13th St. S.E.: So you still think the Nat's park was such a good deal and Popular Point is a majestic open space? I imagine you do because ohhh baseball is so great.

Marc Fisher: Well, no, it's actually because the Nats Park area was an industrial wasteland pocked with empty lots, environmental disaster areas, sleazy clubs and the occasional lovely rowhouse, whereas Poplar Point is a gorgeous national park, a nature preserve on the shores of the river, a rare jewel of an untamed bit of nature smack in the middle of a big city. That seems to me something worth protecting. They're not making new parkland, you know.


Annapolis, Md.: What bothers me about the porn-at-College-Park story is that it is getting squeezed into the usual ideological tropes. For the left, this is only a story about censorship and government interference; for the right, this is only a story about how our society, those crazy radical professors, and/or these kids today are encouraging hurtful behavior and calling it freedom.

This could be the occasion for a thoughtful discussion about the nature of academic inquiry and how it relates to public oversight and funding. This case illustrates the tension between two opposing realities: a world-class university needs to offer students and faculty the freedom to roam wherever they want, even if it's unsavory; a state has the right to enforce limits on speech and action to protect members of the community. I hope you, Marc, or someone like you can lead such a thoughtful discussion about the real issues and avoiding the kneejerk responses of left and right (and, not incidentally, staying above the prurient responses of those who just want to talk about porn).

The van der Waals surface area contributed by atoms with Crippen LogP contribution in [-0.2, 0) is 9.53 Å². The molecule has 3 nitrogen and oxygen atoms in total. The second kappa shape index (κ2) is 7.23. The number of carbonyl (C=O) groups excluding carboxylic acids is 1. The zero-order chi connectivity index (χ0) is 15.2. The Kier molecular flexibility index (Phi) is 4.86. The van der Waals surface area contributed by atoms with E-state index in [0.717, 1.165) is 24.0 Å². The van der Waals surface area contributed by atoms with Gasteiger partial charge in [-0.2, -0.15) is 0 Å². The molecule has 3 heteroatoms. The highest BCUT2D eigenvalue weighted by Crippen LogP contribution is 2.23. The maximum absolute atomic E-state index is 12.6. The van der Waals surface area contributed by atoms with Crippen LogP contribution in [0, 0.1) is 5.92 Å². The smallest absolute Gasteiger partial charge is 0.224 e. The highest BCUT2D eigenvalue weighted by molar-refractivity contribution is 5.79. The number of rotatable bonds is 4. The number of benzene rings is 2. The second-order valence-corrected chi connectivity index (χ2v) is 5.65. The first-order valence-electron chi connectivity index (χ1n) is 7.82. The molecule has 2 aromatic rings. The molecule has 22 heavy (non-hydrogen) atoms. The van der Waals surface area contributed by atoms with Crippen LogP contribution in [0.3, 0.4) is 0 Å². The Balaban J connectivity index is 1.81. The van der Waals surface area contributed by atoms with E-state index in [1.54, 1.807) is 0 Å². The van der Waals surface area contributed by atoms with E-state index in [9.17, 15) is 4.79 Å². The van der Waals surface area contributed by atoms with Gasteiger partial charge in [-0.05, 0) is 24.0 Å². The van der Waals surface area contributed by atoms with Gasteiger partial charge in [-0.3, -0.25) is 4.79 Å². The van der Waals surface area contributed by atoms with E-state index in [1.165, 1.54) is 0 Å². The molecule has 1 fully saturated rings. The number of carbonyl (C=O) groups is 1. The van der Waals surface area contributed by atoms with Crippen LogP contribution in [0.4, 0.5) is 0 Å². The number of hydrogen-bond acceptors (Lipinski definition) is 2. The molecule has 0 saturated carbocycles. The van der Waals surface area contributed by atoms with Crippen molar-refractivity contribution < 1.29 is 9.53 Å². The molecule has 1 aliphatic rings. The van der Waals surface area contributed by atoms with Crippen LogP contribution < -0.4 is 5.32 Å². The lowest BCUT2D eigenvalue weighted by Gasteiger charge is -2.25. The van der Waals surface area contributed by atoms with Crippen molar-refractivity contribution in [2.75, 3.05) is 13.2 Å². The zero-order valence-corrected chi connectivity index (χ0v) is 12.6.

Marc Fisher: Great post--I was totally with you until I got to the part about the state having the right to limit speech to protect members of the community. Um, no. The state has no such right. The Constitution says that straight out. The whole theory behind our system is that, as we say it here in the 21st century, information wants to be free (the Founders had a more soaring idea of free: not something that doesn't cost any money, but something that's available to all.) Our system depends on the belief that ideas have the strength to fight it out in the open, for all to see. When the state starts deciding which ideas we can stand to consider, we all lose. Does that mean there will be excesses? Absolutely. But our system trusts us to deal with those with the strongest tool in the box: counterargument.


D.C.: I don't understand all the brouhaha about the porn at U-Md. I heard a student on the news say that the center where they were going to show the movie is run by student fees, not government funds. If that's true, then the government needed to butt out. I don't 'get' the desire to show a porn movie to a large crowd, but if that's what they want to do, then so be it.